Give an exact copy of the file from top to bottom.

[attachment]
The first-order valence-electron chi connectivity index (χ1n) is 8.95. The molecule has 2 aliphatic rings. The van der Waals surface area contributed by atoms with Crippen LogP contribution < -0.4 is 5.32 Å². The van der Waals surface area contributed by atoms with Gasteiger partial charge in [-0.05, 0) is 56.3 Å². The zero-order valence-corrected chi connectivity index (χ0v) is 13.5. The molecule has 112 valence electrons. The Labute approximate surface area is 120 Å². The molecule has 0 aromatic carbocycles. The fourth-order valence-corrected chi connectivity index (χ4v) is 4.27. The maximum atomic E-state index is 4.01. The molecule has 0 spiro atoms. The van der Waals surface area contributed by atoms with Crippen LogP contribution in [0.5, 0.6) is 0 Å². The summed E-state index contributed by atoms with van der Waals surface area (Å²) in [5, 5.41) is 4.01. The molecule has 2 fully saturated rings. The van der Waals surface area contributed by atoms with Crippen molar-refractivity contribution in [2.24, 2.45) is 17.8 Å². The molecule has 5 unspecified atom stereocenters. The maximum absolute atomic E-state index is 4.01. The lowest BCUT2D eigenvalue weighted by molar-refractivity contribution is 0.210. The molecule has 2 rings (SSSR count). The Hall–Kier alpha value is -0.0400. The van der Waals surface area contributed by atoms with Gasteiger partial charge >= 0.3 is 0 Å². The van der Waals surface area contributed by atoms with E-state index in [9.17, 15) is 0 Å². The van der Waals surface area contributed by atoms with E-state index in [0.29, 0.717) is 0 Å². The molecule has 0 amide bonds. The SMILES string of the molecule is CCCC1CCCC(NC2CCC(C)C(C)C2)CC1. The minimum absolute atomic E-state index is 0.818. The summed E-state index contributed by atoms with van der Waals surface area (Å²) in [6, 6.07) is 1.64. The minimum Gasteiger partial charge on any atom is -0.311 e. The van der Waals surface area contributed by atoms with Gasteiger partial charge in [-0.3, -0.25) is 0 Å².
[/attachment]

The first-order valence-electron chi connectivity index (χ1n) is 8.95. The molecule has 2 aliphatic rings. The van der Waals surface area contributed by atoms with Crippen LogP contribution < -0.4 is 5.32 Å². The van der Waals surface area contributed by atoms with Gasteiger partial charge in [-0.05, 0) is 56.3 Å². The zero-order valence-corrected chi connectivity index (χ0v) is 13.5. The molecule has 112 valence electrons. The Labute approximate surface area is 120 Å². The molecule has 0 aromatic carbocycles. The fourth-order valence-corrected chi connectivity index (χ4v) is 4.27. The maximum atomic E-state index is 4.01. The molecule has 0 spiro atoms. The van der Waals surface area contributed by atoms with Crippen LogP contribution in [0.5, 0.6) is 0 Å². The summed E-state index contributed by atoms with van der Waals surface area (Å²) in [5, 5.41) is 4.01. The molecule has 2 fully saturated rings. The van der Waals surface area contributed by atoms with Crippen molar-refractivity contribution in [2.24, 2.45) is 17.8 Å². The molecule has 5 unspecified atom stereocenters. The maximum absolute atomic E-state index is 4.01. The lowest BCUT2D eigenvalue weighted by molar-refractivity contribution is 0.210. The molecule has 2 rings (SSSR count). The Hall–Kier alpha value is -0.0400. The van der Waals surface area contributed by atoms with Gasteiger partial charge >= 0.3 is 0 Å². The van der Waals surface area contributed by atoms with E-state index in [9.17, 15) is 0 Å². The van der Waals surface area contributed by atoms with E-state index in [0.29, 0.717) is 0 Å². The molecule has 0 amide bonds. The SMILES string of the molecule is CCCC1CCCC(NC2CCC(C)C(C)C2)CC1. The minimum absolute atomic E-state index is 0.818. The summed E-state index contributed by atoms with van der Waals surface area (Å²) in [6, 6.07) is 1.64. The minimum Gasteiger partial charge on any atom is -0.311 e. The van der Waals surface area contributed by atoms with Gasteiger partial charge in [-0.3, -0.25) is 0 Å².